(Permission is granted to print and redistribute this material
as long as this header and the footer at the end are included.)


brought to you by Kollel Iyun Hadaf of Har Nof
Rosh Kollel: Rav Mordecai Kornfeld

Ask A Question about the Daf

Previous daf

Nedarim, 90


QUESTION: The Mishnah states that originally (Mishnah Rishonah), the testimony of a woman who said that she had become defiled (throught adultery) was accepted, and based on that testimony she was prohibited to her husband. The later Chachamim ruled that in order to prevent women from using this claim as a ruse for obtaining a divorce, her testimony is not to be accepted.

The RAN asks that if, m'Ikar ha'Din, the woman's testimony is believed like the Mishnah Rishonah holds, then how could the Chachamim disqualify her testimony and allow the couple to continue living together b'Isur?


(a) The RAN writes that since mid'Oraisa she is believed, it must be that the principle of "Afka'inu Rabanan Kidushei Minei" is working here; the Chachamim retroactively annulled the original Kidushin between the man and woman and, consequently, she was not married at the time of the Z'nus. According to this opinion, we still believe the woman's testiony, but she does not become Asur to her husband as a result, since "Afka'inhu" makes it that she was not married to him at the time of the Z'nus.

However, this Heter applies only to the Isur of Eshes Ish; if she was married to a Kohen and, for example, she sinned with a Nochri, then she will be Asur to her husband, because annulling the Kidushin retroactively will *not* rectify the fact that she lived with a Nochri and thereby became disqualified from marrying a Kohen (any Kohen). The same, of course, will be true if the Isur preceded the marriage.

(b) The RAN cites another opinion, which is the opinion of the RASHBA and TOSFOS, who say that although the woman is believed, we allow her to remain married to her husband because of the principle, "Yesh Ko'ach b'Yad Chachamim la'Akor Davar Min ha'Torah" -- the Chachamim are empowered to override a Halachah of the Torah where they see it necessary to do so.

The Ran asks that this principle applies only when the Halachah will be trangressed passively ("Shev v'Al Ta'aseh") and not in situations such as this one where, by continuing to live with his wife, the husband is *actively* transgressing the Halachah ("Kum v'Aseh"). The other Rishonim counter that in cases of great necessity the Chachamim are empowered even to override a Halachah of the Torah with "Kum v'Aseh."

(c) The RAN cites another opinion that says that in actuality, the woman's testimony was *never* accepted; since she is obligated ("Meshu'abedes") to her husband, she is not believed to prohibit herself upon him and thereby nullify her obligation. However, the Mishnah Rishonah maintained that she was believed, because it is unlikely that she would lie about such an embarrassing matter and thus she is presumably telling the truth. However, when it became known that women were willing to suffer the embarrassment in order to obtain a divorce, the Chachamim repealed their original Takanah to believe her.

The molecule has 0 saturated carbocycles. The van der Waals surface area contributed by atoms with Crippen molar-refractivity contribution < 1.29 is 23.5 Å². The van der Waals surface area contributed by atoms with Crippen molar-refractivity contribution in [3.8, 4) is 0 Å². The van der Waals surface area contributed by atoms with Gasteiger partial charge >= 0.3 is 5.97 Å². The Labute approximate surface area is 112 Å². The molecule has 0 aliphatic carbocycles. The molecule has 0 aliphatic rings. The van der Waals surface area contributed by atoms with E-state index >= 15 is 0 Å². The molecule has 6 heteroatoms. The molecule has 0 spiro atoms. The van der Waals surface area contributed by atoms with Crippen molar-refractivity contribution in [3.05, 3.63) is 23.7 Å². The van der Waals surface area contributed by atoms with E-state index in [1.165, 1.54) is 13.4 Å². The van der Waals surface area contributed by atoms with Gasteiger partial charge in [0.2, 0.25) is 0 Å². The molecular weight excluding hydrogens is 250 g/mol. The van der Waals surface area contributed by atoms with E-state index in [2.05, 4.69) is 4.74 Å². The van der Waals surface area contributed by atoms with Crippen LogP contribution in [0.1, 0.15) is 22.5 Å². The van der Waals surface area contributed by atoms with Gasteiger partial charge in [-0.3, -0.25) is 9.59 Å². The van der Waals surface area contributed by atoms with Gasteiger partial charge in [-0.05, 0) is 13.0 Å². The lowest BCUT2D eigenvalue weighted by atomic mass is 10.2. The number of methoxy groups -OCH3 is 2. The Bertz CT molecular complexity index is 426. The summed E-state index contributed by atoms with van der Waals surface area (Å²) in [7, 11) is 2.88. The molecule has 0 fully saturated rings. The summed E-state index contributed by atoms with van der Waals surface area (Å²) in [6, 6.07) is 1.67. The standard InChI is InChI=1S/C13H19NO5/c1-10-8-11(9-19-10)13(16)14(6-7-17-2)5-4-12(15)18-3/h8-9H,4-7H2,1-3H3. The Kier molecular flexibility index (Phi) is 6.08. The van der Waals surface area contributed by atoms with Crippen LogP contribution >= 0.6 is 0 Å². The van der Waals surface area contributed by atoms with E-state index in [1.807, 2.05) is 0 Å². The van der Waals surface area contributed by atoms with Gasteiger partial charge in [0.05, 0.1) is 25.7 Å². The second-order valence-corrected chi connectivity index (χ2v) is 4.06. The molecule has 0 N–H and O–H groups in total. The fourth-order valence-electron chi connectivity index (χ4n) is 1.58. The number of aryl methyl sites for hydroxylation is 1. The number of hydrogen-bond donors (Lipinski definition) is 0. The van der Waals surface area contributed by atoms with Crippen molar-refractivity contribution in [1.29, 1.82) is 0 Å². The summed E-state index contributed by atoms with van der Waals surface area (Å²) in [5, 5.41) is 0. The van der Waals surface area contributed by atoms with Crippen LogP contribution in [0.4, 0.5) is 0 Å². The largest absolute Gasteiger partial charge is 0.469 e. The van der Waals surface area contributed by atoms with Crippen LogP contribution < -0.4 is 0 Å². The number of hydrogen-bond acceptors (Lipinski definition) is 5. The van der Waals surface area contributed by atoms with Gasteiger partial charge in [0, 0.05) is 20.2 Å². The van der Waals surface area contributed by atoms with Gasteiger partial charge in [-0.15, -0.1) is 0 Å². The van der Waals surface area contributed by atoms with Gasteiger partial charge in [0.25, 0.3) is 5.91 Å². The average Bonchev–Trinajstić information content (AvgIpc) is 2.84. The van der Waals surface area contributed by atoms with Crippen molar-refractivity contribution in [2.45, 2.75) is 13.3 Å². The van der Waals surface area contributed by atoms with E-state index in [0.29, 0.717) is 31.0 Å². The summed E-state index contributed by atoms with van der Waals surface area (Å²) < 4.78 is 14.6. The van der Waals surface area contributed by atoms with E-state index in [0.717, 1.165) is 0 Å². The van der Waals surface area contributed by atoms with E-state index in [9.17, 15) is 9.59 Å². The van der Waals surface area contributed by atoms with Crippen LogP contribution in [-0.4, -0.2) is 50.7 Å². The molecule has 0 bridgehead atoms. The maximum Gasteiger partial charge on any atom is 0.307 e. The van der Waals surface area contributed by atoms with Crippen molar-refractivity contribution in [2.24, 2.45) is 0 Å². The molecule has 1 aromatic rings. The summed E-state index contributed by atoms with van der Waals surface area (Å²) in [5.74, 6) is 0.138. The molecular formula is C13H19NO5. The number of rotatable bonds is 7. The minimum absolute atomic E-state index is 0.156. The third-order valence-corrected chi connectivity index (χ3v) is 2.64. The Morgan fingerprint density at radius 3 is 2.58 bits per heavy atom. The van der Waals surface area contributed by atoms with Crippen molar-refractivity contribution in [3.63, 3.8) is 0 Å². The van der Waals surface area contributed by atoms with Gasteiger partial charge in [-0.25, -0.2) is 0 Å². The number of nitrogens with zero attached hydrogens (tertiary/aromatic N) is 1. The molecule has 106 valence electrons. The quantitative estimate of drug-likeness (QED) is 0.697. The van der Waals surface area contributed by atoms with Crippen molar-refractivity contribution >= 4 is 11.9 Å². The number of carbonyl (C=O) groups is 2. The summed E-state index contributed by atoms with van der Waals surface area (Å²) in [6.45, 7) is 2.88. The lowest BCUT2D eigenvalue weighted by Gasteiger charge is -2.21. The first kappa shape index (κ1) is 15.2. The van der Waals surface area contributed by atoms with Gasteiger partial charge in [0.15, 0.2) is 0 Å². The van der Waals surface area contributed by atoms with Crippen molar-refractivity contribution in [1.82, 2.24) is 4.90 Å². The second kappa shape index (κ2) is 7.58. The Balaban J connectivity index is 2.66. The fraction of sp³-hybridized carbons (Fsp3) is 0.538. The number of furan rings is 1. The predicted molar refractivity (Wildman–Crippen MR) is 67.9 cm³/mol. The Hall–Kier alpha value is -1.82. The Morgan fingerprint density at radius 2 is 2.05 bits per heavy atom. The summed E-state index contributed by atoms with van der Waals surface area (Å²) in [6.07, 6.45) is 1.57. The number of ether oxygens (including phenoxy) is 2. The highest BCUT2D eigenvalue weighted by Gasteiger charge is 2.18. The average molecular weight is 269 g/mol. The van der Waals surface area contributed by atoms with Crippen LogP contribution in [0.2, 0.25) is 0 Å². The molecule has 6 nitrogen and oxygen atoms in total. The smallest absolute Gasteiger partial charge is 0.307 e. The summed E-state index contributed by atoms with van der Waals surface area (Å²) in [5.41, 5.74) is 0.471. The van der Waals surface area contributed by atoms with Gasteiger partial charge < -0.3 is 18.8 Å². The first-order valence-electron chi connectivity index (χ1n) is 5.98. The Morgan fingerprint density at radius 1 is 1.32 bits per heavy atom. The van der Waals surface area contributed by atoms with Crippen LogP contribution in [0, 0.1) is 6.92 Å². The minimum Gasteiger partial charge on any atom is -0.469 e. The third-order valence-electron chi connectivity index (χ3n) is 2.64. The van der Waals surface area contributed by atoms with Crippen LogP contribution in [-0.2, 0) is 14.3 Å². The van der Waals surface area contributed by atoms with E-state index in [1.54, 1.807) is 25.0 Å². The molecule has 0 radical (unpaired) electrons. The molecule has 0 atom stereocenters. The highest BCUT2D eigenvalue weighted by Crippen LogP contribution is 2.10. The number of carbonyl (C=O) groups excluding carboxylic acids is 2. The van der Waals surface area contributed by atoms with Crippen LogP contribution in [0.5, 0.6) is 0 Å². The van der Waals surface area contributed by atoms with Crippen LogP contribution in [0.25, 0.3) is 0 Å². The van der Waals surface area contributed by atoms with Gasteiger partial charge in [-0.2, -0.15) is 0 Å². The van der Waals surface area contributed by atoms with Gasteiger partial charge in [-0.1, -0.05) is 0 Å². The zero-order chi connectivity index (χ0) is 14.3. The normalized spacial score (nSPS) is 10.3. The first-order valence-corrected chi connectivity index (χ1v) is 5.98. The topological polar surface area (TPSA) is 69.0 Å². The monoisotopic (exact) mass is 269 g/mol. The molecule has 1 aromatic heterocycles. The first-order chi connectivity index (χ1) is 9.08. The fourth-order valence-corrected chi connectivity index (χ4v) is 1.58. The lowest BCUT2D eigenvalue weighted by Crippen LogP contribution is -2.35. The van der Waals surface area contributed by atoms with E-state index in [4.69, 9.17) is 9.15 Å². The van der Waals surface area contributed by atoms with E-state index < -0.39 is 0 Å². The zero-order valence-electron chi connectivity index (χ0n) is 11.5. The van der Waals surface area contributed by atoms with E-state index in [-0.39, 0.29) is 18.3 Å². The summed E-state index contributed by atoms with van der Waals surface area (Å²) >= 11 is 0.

We see, then, that there is a Machlokes Rishonim regarding the original Halachah of the Mishnah Rishonah, which maintained that the woman is believed. According to one opinion, the woman was believed mid'Oraisa, and according to another opinion, the woman was believed due to a Takanah d'Rabanan. According to the opinion that she was believed mid'Oraisa, although the general rule is that "Ein Davar she'b'Ervah Pachos mi'Shenayim" (a matter of prohibitted relationship requires at least two witnesses) and thus we should require two witnesses in order to prohibit a woman to her husband, we base our acceptance of her testimony on the principle of "Shavyah Anafshei Chatichah d'Isura," which states that one is believed on questions of Isur insofar as it relates to oneself. Therefore, the woman is not allowed to be with her husband, although, in actuality, the husband has no reason to believe her. The reason we force the husband to divorce her is in order not to force *her* to transgress an Isur.

The RASHBA writes that although we do not believe the woman, if the *husband* says that he believes her, then he must divorce her, for in such a case he has invoked the principle of "Shavyah Anafshei Chatichah d'Isura" upon himself. The REMA (EH 178:9), though, writes that the rationale of the Mishnah Acharonah *not* to believe the woman -- that we fear that perhaps she has set her eyes on another man and therefore wants a divorce -- applies even to the husband, whom we suspect of similar intent. Therefore, nowadays (in contrast to the times before the Cherem of Rabeinu Gershom prohibiting bigamy), even if the man says that he believes the woman, we suspect that he has impure intent and thus we allow them to continue living together. The YAM SHEL SHLOMO disputes this ruling on the grounds that since the woman originated the statement concerning her adultery, there is no reason to suspect the husband of impure intent.

Next daf


For further information on
subscriptions, archives and sponsorships,
contact Kollel Iyun Hadaf,